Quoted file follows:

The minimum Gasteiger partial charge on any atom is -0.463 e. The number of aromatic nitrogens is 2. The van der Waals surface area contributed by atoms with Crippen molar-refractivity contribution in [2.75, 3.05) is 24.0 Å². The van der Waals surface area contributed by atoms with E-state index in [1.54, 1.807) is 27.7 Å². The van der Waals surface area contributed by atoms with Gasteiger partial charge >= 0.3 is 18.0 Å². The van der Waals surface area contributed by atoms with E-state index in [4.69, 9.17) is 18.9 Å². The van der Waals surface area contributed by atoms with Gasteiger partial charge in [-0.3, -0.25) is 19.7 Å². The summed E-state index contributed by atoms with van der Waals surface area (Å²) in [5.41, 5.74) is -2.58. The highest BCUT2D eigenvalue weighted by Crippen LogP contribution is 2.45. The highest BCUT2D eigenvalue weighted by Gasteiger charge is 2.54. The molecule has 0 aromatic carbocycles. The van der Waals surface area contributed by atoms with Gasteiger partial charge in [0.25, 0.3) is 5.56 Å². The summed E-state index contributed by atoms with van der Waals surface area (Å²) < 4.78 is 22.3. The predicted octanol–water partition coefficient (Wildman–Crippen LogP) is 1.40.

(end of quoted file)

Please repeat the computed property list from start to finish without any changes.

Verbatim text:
The minimum Gasteiger partial charge on any atom is -0.463 e. The number of aromatic nitrogens is 2. The van der Waals surface area contributed by atoms with Crippen molar-refractivity contribution in [2.75, 3.05) is 24.0 Å². The van der Waals surface area contributed by atoms with E-state index in [1.54, 1.807) is 27.7 Å². The van der Waals surface area contributed by atoms with Gasteiger partial charge >= 0.3 is 18.0 Å². The van der Waals surface area contributed by atoms with E-state index in [4.69, 9.17) is 18.9 Å². The van der Waals surface area contributed by atoms with Gasteiger partial charge in [-0.3, -0.25) is 19.7 Å². The summed E-state index contributed by atoms with van der Waals surface area (Å²) in [5.41, 5.74) is -2.58. The highest BCUT2D eigenvalue weighted by Crippen LogP contribution is 2.45. The highest BCUT2D eigenvalue weighted by Gasteiger charge is 2.54. The molecule has 0 aromatic carbocycles. The van der Waals surface area contributed by atoms with Gasteiger partial charge in [0.25, 0.3) is 5.56 Å². The summed E-state index contributed by atoms with van der Waals surface area (Å²) < 4.78 is 22.3. The predicted octanol–water partition coefficient (Wildman–Crippen LogP) is 1.40.